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Greek crisis - default scenarios


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Greek crisis - default scenarios

With hours to go before the IMF loan repayment demand expires, there is growing speculation that the IMF may agree to extend its deadline till after Greece’s referendum on Sunday.

Some analyst believe such a scenario is highly likely as Greece sails into uncharted financial waters.

Jasper Lawler, market analyst at CMC Markets said: “They are not going to make today’s payment. So that does officially put them in arrears with the IMF, not necessarily a default, but arrears puts them inside the company of the likes of Zimbabwe, and so the next important date really is going to be the referendum on July 5th.”

If Greece does not pay, some euro zone officials will be hoping the Washington based lender will not immediately declare Athens in default but rather in arrears.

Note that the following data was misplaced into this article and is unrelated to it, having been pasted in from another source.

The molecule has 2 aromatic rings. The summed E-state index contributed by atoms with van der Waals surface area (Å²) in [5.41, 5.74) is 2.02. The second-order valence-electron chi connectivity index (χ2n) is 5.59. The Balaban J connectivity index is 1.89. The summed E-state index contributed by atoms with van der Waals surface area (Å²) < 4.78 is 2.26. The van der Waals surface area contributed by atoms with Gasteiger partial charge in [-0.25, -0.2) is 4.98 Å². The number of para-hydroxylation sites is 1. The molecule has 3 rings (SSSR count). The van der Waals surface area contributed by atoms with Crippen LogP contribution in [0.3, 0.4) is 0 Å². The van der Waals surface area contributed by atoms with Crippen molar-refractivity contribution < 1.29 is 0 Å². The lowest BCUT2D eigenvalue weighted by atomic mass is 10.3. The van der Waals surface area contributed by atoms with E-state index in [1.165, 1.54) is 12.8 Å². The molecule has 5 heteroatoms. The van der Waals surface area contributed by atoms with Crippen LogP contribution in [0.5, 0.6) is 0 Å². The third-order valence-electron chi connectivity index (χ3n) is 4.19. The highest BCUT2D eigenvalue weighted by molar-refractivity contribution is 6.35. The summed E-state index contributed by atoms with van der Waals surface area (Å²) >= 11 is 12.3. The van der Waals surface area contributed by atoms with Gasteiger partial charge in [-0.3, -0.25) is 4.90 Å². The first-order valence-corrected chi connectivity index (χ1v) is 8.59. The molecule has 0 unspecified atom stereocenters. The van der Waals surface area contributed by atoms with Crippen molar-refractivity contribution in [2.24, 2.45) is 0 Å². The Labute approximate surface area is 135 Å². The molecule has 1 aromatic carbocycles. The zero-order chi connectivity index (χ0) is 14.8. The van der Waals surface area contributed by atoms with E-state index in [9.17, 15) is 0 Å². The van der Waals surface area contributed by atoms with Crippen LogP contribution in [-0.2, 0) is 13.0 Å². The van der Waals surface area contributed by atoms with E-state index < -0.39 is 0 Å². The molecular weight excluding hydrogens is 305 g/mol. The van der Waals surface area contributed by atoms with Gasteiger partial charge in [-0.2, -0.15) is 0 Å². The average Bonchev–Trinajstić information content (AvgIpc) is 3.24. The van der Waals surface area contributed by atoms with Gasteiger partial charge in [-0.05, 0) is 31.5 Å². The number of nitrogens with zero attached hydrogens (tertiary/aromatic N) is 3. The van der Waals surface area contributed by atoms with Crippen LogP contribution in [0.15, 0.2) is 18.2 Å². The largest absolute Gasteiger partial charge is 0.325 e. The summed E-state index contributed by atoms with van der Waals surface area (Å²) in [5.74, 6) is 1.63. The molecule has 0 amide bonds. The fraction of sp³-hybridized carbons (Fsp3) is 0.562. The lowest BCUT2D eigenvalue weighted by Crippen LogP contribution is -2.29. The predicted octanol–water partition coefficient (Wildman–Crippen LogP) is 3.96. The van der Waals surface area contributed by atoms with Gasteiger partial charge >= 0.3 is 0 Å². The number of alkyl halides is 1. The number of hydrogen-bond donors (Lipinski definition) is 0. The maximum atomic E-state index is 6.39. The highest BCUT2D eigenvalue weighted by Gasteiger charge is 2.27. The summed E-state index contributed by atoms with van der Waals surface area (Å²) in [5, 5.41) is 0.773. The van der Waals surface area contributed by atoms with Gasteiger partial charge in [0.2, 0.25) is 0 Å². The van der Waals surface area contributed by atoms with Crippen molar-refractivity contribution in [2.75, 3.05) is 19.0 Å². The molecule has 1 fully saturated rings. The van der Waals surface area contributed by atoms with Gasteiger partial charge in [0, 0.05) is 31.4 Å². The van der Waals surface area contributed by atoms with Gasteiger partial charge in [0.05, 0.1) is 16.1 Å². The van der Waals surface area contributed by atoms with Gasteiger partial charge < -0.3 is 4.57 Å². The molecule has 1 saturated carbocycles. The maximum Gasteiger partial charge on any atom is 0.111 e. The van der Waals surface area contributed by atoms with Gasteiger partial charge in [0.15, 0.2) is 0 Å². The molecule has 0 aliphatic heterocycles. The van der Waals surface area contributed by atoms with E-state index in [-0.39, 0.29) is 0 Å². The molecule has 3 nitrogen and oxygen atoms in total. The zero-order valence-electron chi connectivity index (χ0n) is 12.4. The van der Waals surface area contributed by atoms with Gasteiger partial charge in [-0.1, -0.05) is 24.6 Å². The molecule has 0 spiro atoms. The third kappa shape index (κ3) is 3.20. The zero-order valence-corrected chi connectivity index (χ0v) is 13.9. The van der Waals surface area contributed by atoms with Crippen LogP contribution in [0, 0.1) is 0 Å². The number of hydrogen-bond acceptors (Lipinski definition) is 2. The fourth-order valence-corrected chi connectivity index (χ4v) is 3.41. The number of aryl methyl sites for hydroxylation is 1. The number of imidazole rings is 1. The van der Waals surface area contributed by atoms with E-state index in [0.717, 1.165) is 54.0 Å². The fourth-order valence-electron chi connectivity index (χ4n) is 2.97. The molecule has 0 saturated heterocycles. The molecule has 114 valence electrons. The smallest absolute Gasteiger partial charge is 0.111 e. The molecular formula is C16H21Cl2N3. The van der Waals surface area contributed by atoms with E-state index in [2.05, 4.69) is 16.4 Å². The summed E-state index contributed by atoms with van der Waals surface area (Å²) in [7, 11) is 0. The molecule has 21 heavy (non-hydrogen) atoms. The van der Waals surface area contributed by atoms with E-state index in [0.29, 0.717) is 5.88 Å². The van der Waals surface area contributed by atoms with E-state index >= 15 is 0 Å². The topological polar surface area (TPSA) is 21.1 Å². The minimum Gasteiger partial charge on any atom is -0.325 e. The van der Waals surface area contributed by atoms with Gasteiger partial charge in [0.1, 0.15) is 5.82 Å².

That could give Athens breathing space from other lenders’ repayment requests and allow the ECB to continue funding Greek banks’.

Some believe a week may be all it takes to strike a lasting deal.

Ed Dempsey, chief investment officer at Pension Partners said: “Most of the Greek debt is held by the ECB or its surrogates and lastly Greece is not an economic issue. this is not an economic problem. Greece is roughly two percent of Euro zone GDP, a far smaller percent of world GDP. This is really an issue about confusion and how do markets tease out and deal with the confusion about what might happen.”

Many scenarios are still possible but without the ECB’s supprt, the Greek banking sector will likely collapse, forcing Greece to introduce a parallel currency, like IOUs, to cover its domestic obligations.

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